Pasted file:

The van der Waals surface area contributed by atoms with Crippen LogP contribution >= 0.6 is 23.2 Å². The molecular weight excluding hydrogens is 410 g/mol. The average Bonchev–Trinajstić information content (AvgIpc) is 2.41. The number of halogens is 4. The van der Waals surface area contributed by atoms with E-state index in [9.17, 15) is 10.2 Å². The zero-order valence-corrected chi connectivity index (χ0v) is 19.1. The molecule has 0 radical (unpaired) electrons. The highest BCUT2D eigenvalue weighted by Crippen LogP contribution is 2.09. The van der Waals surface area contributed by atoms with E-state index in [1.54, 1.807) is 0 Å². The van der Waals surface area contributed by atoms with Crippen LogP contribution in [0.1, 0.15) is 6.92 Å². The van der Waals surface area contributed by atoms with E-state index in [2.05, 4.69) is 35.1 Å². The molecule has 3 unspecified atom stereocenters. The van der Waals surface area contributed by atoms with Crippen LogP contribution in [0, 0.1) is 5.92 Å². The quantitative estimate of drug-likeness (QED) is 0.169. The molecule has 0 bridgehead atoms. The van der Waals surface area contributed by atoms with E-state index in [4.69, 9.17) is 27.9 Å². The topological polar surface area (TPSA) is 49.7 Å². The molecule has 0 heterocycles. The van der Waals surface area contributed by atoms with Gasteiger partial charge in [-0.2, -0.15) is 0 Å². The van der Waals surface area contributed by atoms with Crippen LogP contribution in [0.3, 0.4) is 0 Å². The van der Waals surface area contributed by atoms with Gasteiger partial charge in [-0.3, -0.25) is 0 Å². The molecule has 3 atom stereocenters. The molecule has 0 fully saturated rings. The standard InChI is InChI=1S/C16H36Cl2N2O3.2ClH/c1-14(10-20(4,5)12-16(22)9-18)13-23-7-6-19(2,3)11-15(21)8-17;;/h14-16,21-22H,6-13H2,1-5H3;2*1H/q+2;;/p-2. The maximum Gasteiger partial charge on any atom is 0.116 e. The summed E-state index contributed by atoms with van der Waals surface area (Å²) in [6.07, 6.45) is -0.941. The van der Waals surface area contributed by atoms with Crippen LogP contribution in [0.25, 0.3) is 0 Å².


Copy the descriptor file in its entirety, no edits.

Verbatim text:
The van der Waals surface area contributed by atoms with Crippen LogP contribution >= 0.6 is 23.2 Å². The molecular weight excluding hydrogens is 410 g/mol. The average Bonchev–Trinajstić information content (AvgIpc) is 2.41. The number of halogens is 4. The van der Waals surface area contributed by atoms with E-state index in [9.17, 15) is 10.2 Å². The zero-order valence-corrected chi connectivity index (χ0v) is 19.1. The molecule has 0 radical (unpaired) electrons. The highest BCUT2D eigenvalue weighted by Crippen LogP contribution is 2.09. The van der Waals surface area contributed by atoms with E-state index in [1.54, 1.807) is 0 Å². The van der Waals surface area contributed by atoms with Crippen LogP contribution in [0.1, 0.15) is 6.92 Å². The van der Waals surface area contributed by atoms with E-state index in [2.05, 4.69) is 35.1 Å². The molecule has 3 unspecified atom stereocenters. The van der Waals surface area contributed by atoms with Crippen LogP contribution in [0, 0.1) is 5.92 Å². The quantitative estimate of drug-likeness (QED) is 0.169. The molecule has 0 bridgehead atoms. The van der Waals surface area contributed by atoms with E-state index in [4.69, 9.17) is 27.9 Å². The topological polar surface area (TPSA) is 49.7 Å². The molecule has 0 heterocycles. The van der Waals surface area contributed by atoms with Gasteiger partial charge in [-0.2, -0.15) is 0 Å². The van der Waals surface area contributed by atoms with Crippen LogP contribution in [0.3, 0.4) is 0 Å². The van der Waals surface area contributed by atoms with Gasteiger partial charge in [-0.3, -0.25) is 0 Å². The molecule has 3 atom stereocenters. The molecule has 0 fully saturated rings. The standard InChI is InChI=1S/C16H36Cl2N2O3.2ClH/c1-14(10-20(4,5)12-16(22)9-18)13-23-7-6-19(2,3)11-15(21)8-17;;/h14-16,21-22H,6-13H2,1-5H3;2*1H/q+2;;/p-2. The maximum Gasteiger partial charge on any atom is 0.116 e. The summed E-state index contributed by atoms with van der Waals surface area (Å²) in [6.07, 6.45) is -0.941. The van der Waals surface area contributed by atoms with Crippen LogP contribution in [0.25, 0.3) is 0 Å².